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The Twelve Steps Rob Hopkins 1-6

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Siec Transition The twelve stages that we were developing are really based on observing what has worked in Totnes and each town is taking them and doing them in different ways, assembling them in different orders, is prioritizing some, forgetting about others it is very interesting to look at the different towns and how that's been working The First One we call Form a Steering Group and Design Its Demise From the Outset That feels really important to us. In some groups it raises a lot of questions but what the experience in Totnes was when we started we formed the steering group who we thought were the great and the good the kind of great, good and the green of Totnes, and we assembled these people together but the problem with assembling those people as a steering group is that they are very very busy, and they tend to be the people who are on around forty different committees, and you end up having meetings where you say "what should happen next is" and nobody will actually do it cause they are all too busy but actually those people are very useful at the beginning for pushing the First Stage forward but when you get later in the process that needs to change around the Second Stage is the Awareness Raising Stage. which is the group getting people educated about Peak Oil, but it is very important that we don't do what is often called "information dumping" in the addictions field called "information dumping", where you present people with the End of Suburbia, to take home, watch on their own, in their house with no one else there, no shoulders to wheep on And we somehow expect they are going to watch the film and start mulching the next day and I think that is actually really, really irresponsible. I think if we are going to introduce this information to individuals and communities, that we have a responsibility into how that information is communicated. So we try to make all the film screenings that we do as well as being film screenings, it's a networking opportunity to meet all the other people there. It is also an opportunity for people to digest that information in the company of other people to talk about it to talk through its implications and that strikes me as much more responsible and we do the same thing for talks as well. Stage Three is to Lay the Foundations As in really getting to know who the different groups are in town who are already doing things, who they are, what they are up to and to value what is often there, and we try to organize where we can events with other organisations, we've run climate change events with local Friends of the Earth we worked with Schumacher College, we've got this conference about estates coming up at the Dartington Hall Trust and that is really, really useful, building that network of alliances. Fourth Stage: The Official Unleashing. I love the term Unleashing, it really does seem to be what happens at it. And I think that awareness raising stage is like those children's volcanoes. Where you put vinegar and bicarbonate of soda, and they start to froth and you hold your hand over the top, and that point where it feels like it is all about to disgorge its contents on your living room floor. It is the point where you have got your Unleashing. And in a way we kind of gauged when to do our Unleashing, was when the number of people stopping us in the street, asking "What is happening, what is going to happen next" was one of the ways we gauged it. The thing with doing it too early you really miss the opportunity for that being a really spectacular event. The danger of leaving it too late is that it becomes somehow irrelevant, all things are already Unleashed. And you are holding an Unleashing Event when it is already Unleashed. So the timing of it isn't something that there is a rules of thumb about it is really something that you have to get a feel for But it should be designed as an evening what people will look back to instantly as the evening where it all started. And the Unleashing in Lewes was lovely, cause it was a big hall and there was another big hall next to it. And lots of the different local environmental groups were invited and they all had stalls within that area too. So they felt really included. and part of it too. And town can interpret that in their own way, with music, food, whatever it should be a really fantastic celebration of this journey that collectively the place is about to embark on Fifth Stage: Form Groups The working groups, I don't know if we have nine or ten in Totnes In Stroud there are few more then that. Sometimes you an engineer those, some of the groups we really engineered, we designed whole events that would draw those groups together So for the Food Group we run an evening called Feeding Totnes: Past, Present and Future With a speaker for all those three things. Some of the groups just arose spontaneously, like the Local Government Groups A number of people involved in Local Government, said we'd love to set up a group which networks the two things together And then some of the other groups we actually, sort of co-opted, groups that were already functioning in the town So there was a very strong Transport Group in town so rather then setting up some other Transport Group in opposition. We kind of brought them in and they are the TTT Transport Group There is now an oral history reminiscence project which came to us and said we are going to start an oral history reminiscence project and we would love to do it within the context of TTT and making that connection with what is happening, and people's memories before cheap oil and linking them together in the present. That is really exciting Oh yeah, and the other thing is that you can't assume, that, and this came up with the groups in open space you can't assume that just because people said they want to set up a group on building or whatever that they actually have the skills to facilitate a group like that Actually facilitating a group is a skills and is a learnable skills. So one of the things that we did in Totnes was to run training for people in how to run meetings and how to run groups which was really useful for people running those groups Sixth Stage:Use Open Space We use Open Space a lot, and you had a first hand taste of Open Space today. Open Space has been brilliant as a tool with us You can bring groups between twenty and thousand people together and you run this process like we did today and the other thing that we do is on the website which we have, which is a wiki, we we scribe on it during the day, during the event and we post that live onto the website, what is going on So in theory, Bob in Texas , could be following the Transition Town Totnes Food Open Space live, it would be rather dull, it would be like watching the Grand Stand but not quite so good, he could be sort of saying " Ha you haven't remembered about pollenta" or something and he could type that in and that could go in, so you can have people feeding in from all over the place but Open Space is brilliant as a way of bringing together all the people within that community who are really passionate about that subject to really look at the networking of it is fantastic. www.transitiontowns.org www.transitionculture.org transcribed by [email protected] feel free to edit and translate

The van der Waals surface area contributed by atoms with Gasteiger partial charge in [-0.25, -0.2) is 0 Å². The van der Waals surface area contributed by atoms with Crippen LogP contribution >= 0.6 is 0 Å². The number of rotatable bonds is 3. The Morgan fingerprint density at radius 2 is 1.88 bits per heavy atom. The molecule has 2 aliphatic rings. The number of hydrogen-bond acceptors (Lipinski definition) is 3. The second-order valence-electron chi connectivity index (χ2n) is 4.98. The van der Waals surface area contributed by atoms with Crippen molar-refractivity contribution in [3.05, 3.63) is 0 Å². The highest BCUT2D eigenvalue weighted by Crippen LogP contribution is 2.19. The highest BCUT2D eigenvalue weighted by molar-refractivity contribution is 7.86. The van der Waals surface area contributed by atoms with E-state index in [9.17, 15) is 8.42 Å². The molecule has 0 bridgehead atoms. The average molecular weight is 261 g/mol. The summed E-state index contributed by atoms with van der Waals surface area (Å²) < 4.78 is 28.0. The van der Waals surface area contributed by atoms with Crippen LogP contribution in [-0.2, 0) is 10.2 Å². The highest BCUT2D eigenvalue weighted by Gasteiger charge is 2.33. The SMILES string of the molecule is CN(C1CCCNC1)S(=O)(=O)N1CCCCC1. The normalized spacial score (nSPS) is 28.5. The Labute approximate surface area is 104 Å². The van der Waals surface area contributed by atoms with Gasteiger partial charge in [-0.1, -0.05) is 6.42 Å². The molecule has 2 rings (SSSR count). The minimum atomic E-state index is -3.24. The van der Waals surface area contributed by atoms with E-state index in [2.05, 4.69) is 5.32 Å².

Video Details

Duration: 7 minutes and 43 seconds
Country: United Kingdom
Language: English
Producer: Rob Hopkins
Director: Alex Munslow
Views: 126
Posted by: kamilpachalko on Apr 9, 2010

Rob Hopkins and the Transition Town 12 Steps. Transition Network Inaugural Conference 2007 Stroud